Guests at the Icelandic event included Susanne Bier, Marjane Satrapi and Dario Argento.
Benh Zeitlin’s Beasts Of The Southern Wild has won the Golden Puffin at the Reykjavik International Film Festival (Sept 27-Oct 7).
The film screened in the festival’s competitive New Visions section. Other winners at the award ceremony, which took place at the Icelandic capital’s Harpa Music Hall on Saturday night (Oct 6), included Sean Baker’s Starlet which won the FIPRESCI Prize.
The Church of Iceland Award was given to Meni Yaesh’s God’s Neighbours. A special mention was given to Moon Man, directed by Stephan Schesch.
The Audience Award went to Solveig Anspach’s festival opening film Queen Of Montreuil, while the Environment Award for a film in the section A Different Tomorrow was given to Viktor Kossakovsky for ¡Vivan las Antipodas!.
Elfar Aðalsteins won Best Icelandic Short for Sailcloth. Special mentions went to A Day Or Two (Einn dag eða tvo) by Hlynur Pálmason, Love Story (Ástarsaga) by Ása Hjörleifsdóttir, Memory Lane (Yfir horfinn veg) by Andri Freyr Ríkarðsson and Child Eater (Barnahákur).
The Golden Egg, awarded to a participant in RIFF’s Talent Lab, went to On This Island by Matthew Hammett Knott.
RIFF sold around 30,000 tickets in 2012. Guests at the festival – now in its ninth year – included Susanne Bier, Dario Argento, Marjane Satrapi, Solveig Anspach, Carol Morley and Cairo Cannon, Olaf Grunert and Baltasar Kormakur. The main jury consisted of Geoffrey Gilmore, Cedomir Kolar and Erna Kettler.
“The festival has a lot of opportunities for the film industry,” festival director Hrönn Marinósdóttir told Screen. “Iceland is situated between Europe and America so it’s a good place to meet, and Reykjavik the city is very small so it’s a good place to network and meet people because everything is within ten minutes walk.”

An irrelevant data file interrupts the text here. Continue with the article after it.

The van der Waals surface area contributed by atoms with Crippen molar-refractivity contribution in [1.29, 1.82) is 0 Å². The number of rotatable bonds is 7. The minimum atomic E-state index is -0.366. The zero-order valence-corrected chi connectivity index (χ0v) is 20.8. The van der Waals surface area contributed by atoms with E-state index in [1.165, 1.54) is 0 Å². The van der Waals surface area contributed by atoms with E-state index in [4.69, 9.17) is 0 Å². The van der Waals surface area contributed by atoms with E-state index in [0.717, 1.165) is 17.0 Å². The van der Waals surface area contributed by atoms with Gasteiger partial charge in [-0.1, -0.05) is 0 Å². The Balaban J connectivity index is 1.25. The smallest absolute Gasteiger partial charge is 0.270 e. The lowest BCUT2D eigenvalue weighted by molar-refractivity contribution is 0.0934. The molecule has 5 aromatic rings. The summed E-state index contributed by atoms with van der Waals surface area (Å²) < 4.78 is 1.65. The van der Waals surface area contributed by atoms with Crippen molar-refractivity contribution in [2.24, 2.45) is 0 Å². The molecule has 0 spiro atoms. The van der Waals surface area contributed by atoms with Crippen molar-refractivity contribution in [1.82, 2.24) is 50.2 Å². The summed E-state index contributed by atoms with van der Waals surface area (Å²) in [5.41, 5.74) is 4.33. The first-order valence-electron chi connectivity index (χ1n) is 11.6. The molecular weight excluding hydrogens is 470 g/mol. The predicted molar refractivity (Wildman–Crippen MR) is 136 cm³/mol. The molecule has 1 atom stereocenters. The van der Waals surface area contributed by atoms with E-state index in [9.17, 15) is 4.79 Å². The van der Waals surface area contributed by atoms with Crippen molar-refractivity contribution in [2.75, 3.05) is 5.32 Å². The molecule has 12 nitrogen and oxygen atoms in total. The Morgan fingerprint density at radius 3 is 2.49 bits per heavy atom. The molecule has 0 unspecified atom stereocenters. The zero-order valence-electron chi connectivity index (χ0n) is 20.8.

RIFF plays a key role in linking the Icelandic film industry – and Iceland as a place to shoot – with foreign visitors. “We have been lucky enough to have several filmmakers that have come back to Iceland after the festival to work here and we have Icelandic filmmakers who have got to know foreign filmmakers and have worked with them on co-productions,” said Marinósdóttir.
She pointed to Russian director Aleksandr Sokurov, who attended at the festival in 2006. During his visit he went location scouting and came back a few months later to shoot Faust.
RIFF’s Industry Days event aims to give the international visitors a chance to see the best in Icelandic film, learn about co-production opportunities and take place in discussions. Attendees this year included Memento Films’ director Emilie Georges, Gabor Greiner from Films Boutique and Either Way director Hafsteinn Gunnar Sigurðsson.
RIFF also holds a Talent Lab, which saw around 60 emerging filmmakers in attendance. Matthew Mishory, whose Joshua Tree, 1951: A Portrait Of James Dean screened at RIFF this year, is a Talent Lab alumni and the project was originally developed at the lab in 2009.
Aiming to show progressive, adventurous and challenging cinema, RIFF’s main programmers are Giorgio Gosetti from Venice Days with Peter Wintonick programming documentaries.
The festival is known for its special events such as screenings in caves, and this year a swim-in cinema. RIFF also screens films around Iceland during the festival, and also in two Icelandic prisons. “We believe films can change people’s lives so we bring films to people who cannot attend the festival,” said Marinósdóttir.
The festival operates on a budget of roughly $450,000–$490,000. After the Icelandic financial crisis of 2008, RIFF lost sponsors it had been working with since the start and Marinósdóttir says financing remains difficult. “We have to find ways to keep on going, and what makes a difference is that we have so many motivated people and more than 100 volunteers.”
Current backers include the MEDIA fund, the city of Reykjavik and the Ministry of Culture.
Iceland’s film industry is still feeling the effects of the crash. However, the industry has been boosted in 2012 by such international shoots using Iceland as Ridley Scott’s Prometheus, Darren Aronofsky’s Noah and Ben Stiller’s The Secret Life Of Walter Mitty.